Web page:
Federal intervention is not unprecedented. The Windfall Elimination Provision of the Social Security Act, an amendment that was passed in 1983, allows the federal government to reduce Social Security payments when recipients also receive pensions from public employment. This has curbed double-dipping and protected the Treasury.

Nor should a new plan for federal relief be seen as a purely partisan issue. In 1961 President John F. Kennedy established the Committee on Corporate Pension funds. This eventually led to the Employee Retirement Income Security Act of 1974, which outlawed abuses and forced private firms to put required money into their pension plans each year.

The plan outlined here would create a consistent and concrete path toward making pensions manageable for taxpayers. At the same time, it would protect retirement income for those unable to support themselves. The next president and Congress should take action to allow local governments to address this monumental problem—which gets worse by the day.


Mr. Bachrach is the founder and chairman of the Center for Pension Integrity.


Watch the Dollar, Not Rates, as Fed Meets

A Federal Reserve rate increase could do more to strengthen the greenback than raise Treasury yields

By Justin Lahart

     The Federal Reserve is considered unlikely to tighten policy this week, but it may signal a rate increase could happen as soon as September. Photo: Zuma Press


The Federal Reserve is laying the groundwork to raise rates again. The dollar, rather than bonds, will likely bear the brunt of the increase.

While there is little chance the Fed will tighten policy this week, it will likely use the meeting as an opportunity to signal that its next move on rates could happen as early as September. A series of stronger-than-expected economic reports has allayed fears that the economy was slowing, and with the stock market hitting new highs, worries about Brexit’s effects on the U.S. economy have faded.

But rather than push Treasury yields higher, a hawkish turn from the Fed might instead strengthen the dollar—a repeat of what happened in the run-up to last December’s rate increase.

Increasingly, it seems like the old playbook, in which the Fed raises short-term rates and long-term rates follow, doesn’t work like it used to. It is a playbook that treats the economy as closed—one where international trade and global financial markets have only a negligible effect. For big economies like the U.S., such closed-economy models have been a useful framework.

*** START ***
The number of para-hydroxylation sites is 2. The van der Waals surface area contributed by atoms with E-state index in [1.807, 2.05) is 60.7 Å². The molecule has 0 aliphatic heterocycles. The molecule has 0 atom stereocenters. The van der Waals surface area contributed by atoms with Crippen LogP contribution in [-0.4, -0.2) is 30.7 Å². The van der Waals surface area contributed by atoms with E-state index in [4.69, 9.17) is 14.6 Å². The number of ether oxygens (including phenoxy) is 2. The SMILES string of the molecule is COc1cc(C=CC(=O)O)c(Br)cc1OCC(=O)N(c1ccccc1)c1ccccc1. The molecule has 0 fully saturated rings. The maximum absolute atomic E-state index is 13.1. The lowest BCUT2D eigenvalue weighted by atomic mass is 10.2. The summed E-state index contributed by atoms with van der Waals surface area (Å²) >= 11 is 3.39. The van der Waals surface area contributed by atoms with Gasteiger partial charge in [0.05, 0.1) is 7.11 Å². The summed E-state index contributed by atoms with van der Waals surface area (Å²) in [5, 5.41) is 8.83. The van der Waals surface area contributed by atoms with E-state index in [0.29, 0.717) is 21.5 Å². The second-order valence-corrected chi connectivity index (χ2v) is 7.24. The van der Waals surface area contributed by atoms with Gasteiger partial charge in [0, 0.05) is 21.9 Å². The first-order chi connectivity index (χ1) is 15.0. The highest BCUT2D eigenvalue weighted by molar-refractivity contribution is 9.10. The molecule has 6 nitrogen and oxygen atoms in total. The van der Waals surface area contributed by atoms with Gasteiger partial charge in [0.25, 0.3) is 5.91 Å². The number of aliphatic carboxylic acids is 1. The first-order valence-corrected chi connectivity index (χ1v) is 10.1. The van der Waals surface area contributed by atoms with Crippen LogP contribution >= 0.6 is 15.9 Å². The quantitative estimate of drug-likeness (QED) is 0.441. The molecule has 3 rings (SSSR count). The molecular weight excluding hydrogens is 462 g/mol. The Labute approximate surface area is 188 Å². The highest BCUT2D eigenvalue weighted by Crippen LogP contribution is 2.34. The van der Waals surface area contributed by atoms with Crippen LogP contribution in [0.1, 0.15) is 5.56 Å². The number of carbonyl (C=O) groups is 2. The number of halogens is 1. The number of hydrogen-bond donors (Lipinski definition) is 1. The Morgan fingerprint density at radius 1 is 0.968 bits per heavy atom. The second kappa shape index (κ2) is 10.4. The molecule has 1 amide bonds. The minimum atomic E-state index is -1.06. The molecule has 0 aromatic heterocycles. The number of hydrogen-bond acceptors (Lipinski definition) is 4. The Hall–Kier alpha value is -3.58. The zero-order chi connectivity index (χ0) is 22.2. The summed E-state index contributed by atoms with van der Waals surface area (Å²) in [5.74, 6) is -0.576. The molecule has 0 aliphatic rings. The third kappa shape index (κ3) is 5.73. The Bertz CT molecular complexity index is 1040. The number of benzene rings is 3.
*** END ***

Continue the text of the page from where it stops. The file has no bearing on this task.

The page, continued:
But the U.S. isn’t as closed as it used to be, and that is making the Fed’s job harder. Trade, as measured by combined exports and imports, was 28% of gross domestic product in 2015, up from 20% in 1990.

America’s exposure to global financial markets is much higher. Foreign-exchange trading in the dollar has nearly quintupled since 1995. The Fed got its first real taste of the downside to this exposure in the mid-2000s, when heavy demand from emerging-market investors pushed Treasury yields lower even as it raised rates.

With the world’s central banks easing policy, an open-economy model, traditionally applied to smaller, trade-exposed countries like the Netherlands, may be the better framework. In it, interest rates are set by the world rather than the central bank. Capital flows to countries with higher rates, pushing those rates lower.

Higher demand for those higher yielding bonds pushes the currency higher. This slows the economy, but it slows it in a different way than higher long-term interest rates do. Rather than raising borrowing costs, it hurts domestic businesses by making their exports more expensive and imported goods cheaper.

The statistician George Box was fond of saying that all models are wrong, but some are useful.

For now, the open-economy model may be the useful one for U.S. investors.